Ruy Teixeira is a political demographer who is best known as the co-author (with John Judis) of a much-discussed — and much-misunderstood — 2002 book entitled The Emerging Democratic Majority. This book provided a very good overview of the coalition (later often called the Obama Coalition) that was forming thanks to an increasingly more diverse population and the growing attachment of well-educated white voters to the Democratic Party. It was misinterpreted on occasion as telling Democrats they no longer had to reach out to persuadable voters because demographics would take care of all their problems. Understandably, Teixeira tends to be very careful about avoiding that impression. So the major new study that he and Center for American Progress colleague John Halpin have just published about electoral trends going into 2020 provides a lot of different scenarios for what might move the country and the Electoral College in one direction or the other.
But the study does document that slow but steady demographic trends really might matter at the margins in 2020:
[U]nder a scenario where nothing changes between 2016 and 2020 except the relative sizes of the demographic groups making up the eligible electorate, we find that the Democratic candidate would win the popular vote by a larger margin: 3.2 percentage points. This result holds constant the turnout levels and voter preferences of demographic groups between the 2016 and 2020 elections.
Hillary Clinton won the popular vote by 2.1 percent in 2016. But she obviously lost the Electoral College. What would demographic change mean in key states? An awful lot, as you might expect, given how close some of them were in 2016:
Under the scenario where turnout and voter preferences by demographic group remain the same as in 2016, and only the underlying demographic structure of the eligible electorate changes in 2020, the Democratic candidate would take back Michigan, Pennsylvania, and Wisconsin to carry the Electoral College by 279 votes to 259 votes.
That’s crazy close, but at least in this scenario the Electoral College would be in alignment with the popular vote, as used to be common (there were no disconnects between the two results from 1892 through 1996 — but there have been two in the last five elections).
Teixeira and Halpin have other scenarios where, plausibly, Donald Trump loses some vote-share among minorities. These are interesting as well:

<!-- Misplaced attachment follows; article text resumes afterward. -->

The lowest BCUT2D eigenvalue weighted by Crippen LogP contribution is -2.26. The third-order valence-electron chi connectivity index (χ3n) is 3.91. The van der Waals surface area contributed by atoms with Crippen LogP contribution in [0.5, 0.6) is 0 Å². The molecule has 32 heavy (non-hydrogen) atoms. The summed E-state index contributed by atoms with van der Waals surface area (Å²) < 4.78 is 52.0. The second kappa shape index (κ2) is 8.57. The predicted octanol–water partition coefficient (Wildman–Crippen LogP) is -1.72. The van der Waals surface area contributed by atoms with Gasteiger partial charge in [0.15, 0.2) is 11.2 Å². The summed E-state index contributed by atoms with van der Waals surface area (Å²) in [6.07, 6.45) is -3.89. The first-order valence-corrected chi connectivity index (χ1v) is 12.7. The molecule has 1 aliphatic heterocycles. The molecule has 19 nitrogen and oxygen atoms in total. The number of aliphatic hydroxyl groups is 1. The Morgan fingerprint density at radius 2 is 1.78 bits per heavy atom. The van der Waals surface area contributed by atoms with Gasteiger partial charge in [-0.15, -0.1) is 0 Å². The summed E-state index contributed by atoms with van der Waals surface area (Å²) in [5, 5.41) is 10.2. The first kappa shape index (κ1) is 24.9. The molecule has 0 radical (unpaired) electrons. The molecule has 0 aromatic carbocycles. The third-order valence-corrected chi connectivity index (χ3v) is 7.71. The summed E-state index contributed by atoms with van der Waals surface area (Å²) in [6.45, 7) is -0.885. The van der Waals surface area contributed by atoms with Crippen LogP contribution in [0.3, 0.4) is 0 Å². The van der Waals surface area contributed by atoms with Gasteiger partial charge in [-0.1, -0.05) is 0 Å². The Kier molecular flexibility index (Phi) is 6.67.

If Black turnout returned to its 2012 levels, the Democrat would carry the popular vote by 4 points. If Hispanics, Asians, and voters of other races increased their support for the Democratic candidate across states by 15 margin points (+7.5 for the Democrat; -7.5 for Trump), the Democrat would win the popular vote by 6 points. Roughly the same margin would obtain if the Democratic candidate carried white college graduates by an additional 10 margin points (+5 for the Democrat, -5 for Trump) …
If Black turnout in 2020 matches 2012 levels across states, the Democrat would win the Electoral College by 294-244, adding North Carolina as well. If Hispanics, Asians, and people of other races swing to the Democrats by 15 margin points, the Democratic candidate would win the Electoral College by 319-219, including flipping Florida and Arizona. And if white college-educated voters swing to the Democrats by 10 margin points, the Democrat would carry the Electoral College by 334-204, including flips of Arizona, Florida, and North Carolina.
We obviously don’t know yet if these scenarios are realistic. Some analysts don’t think we’ll soon see a return to the African-American turnout patterns of 2012 even if there is a black candidate at the top of the ticket, because Obama’s historic candidacy cannot be replicated. And a lot of Democrats believe (or at least fear) that a Republican campaign that shrieks “Socialists! Socialists! Socialists!” 24/7 can blunt or reverse the pro-Democratic trend among college-educated suburbanites that we saw in 2018. But at the least it is clear that demographic trends and the president’s eager efforts to offend minority voters and suburbanites might offset any advantage he’s gained from the economy or incumbency. And in a close race, that could be crucial.